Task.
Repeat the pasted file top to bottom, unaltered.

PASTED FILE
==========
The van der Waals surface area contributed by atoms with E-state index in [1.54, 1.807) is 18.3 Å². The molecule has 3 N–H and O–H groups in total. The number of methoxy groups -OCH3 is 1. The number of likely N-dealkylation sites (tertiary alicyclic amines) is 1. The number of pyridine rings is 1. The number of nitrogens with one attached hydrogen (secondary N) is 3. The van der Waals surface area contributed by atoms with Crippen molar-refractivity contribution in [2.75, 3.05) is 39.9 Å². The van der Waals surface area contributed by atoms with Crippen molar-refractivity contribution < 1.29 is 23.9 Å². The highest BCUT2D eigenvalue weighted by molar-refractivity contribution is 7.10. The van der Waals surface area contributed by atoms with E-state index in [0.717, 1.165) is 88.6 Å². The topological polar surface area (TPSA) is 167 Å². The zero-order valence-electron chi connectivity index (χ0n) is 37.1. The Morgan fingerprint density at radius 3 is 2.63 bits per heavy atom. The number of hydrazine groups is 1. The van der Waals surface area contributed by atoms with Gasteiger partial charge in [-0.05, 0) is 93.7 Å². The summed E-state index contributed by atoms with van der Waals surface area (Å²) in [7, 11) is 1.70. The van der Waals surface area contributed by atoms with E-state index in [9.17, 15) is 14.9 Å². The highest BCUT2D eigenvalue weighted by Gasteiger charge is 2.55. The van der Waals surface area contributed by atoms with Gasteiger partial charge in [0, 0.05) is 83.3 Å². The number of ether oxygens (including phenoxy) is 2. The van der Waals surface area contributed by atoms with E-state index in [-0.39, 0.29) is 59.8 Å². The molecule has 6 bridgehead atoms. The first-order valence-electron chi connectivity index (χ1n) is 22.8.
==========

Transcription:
The van der Waals surface area contributed by atoms with E-state index in [1.54, 1.807) is 18.3 Å². The molecule has 3 N–H and O–H groups in total. The number of methoxy groups -OCH3 is 1. The number of likely N-dealkylation sites (tertiary alicyclic amines) is 1. The number of pyridine rings is 1. The number of nitrogens with one attached hydrogen (secondary N) is 3. The van der Waals surface area contributed by atoms with Crippen molar-refractivity contribution in [2.75, 3.05) is 39.9 Å². The van der Waals surface area contributed by atoms with Crippen molar-refractivity contribution < 1.29 is 23.9 Å². The highest BCUT2D eigenvalue weighted by molar-refractivity contribution is 7.10. The van der Waals surface area contributed by atoms with E-state index in [0.717, 1.165) is 88.6 Å². The topological polar surface area (TPSA) is 167 Å². The zero-order valence-electron chi connectivity index (χ0n) is 37.1. The Morgan fingerprint density at radius 3 is 2.63 bits per heavy atom. The number of hydrazine groups is 1. The van der Waals surface area contributed by atoms with Gasteiger partial charge in [-0.05, 0) is 93.7 Å². The summed E-state index contributed by atoms with van der Waals surface area (Å²) in [7, 11) is 1.70. The van der Waals surface area contributed by atoms with E-state index in [9.17, 15) is 14.9 Å². The highest BCUT2D eigenvalue weighted by Gasteiger charge is 2.55. The van der Waals surface area contributed by atoms with Gasteiger partial charge in [0, 0.05) is 83.3 Å². The number of ether oxygens (including phenoxy) is 2. The van der Waals surface area contributed by atoms with E-state index in [-0.39, 0.29) is 59.8 Å². The molecule has 6 bridgehead atoms. The first-order valence-electron chi connectivity index (χ1n) is 22.8.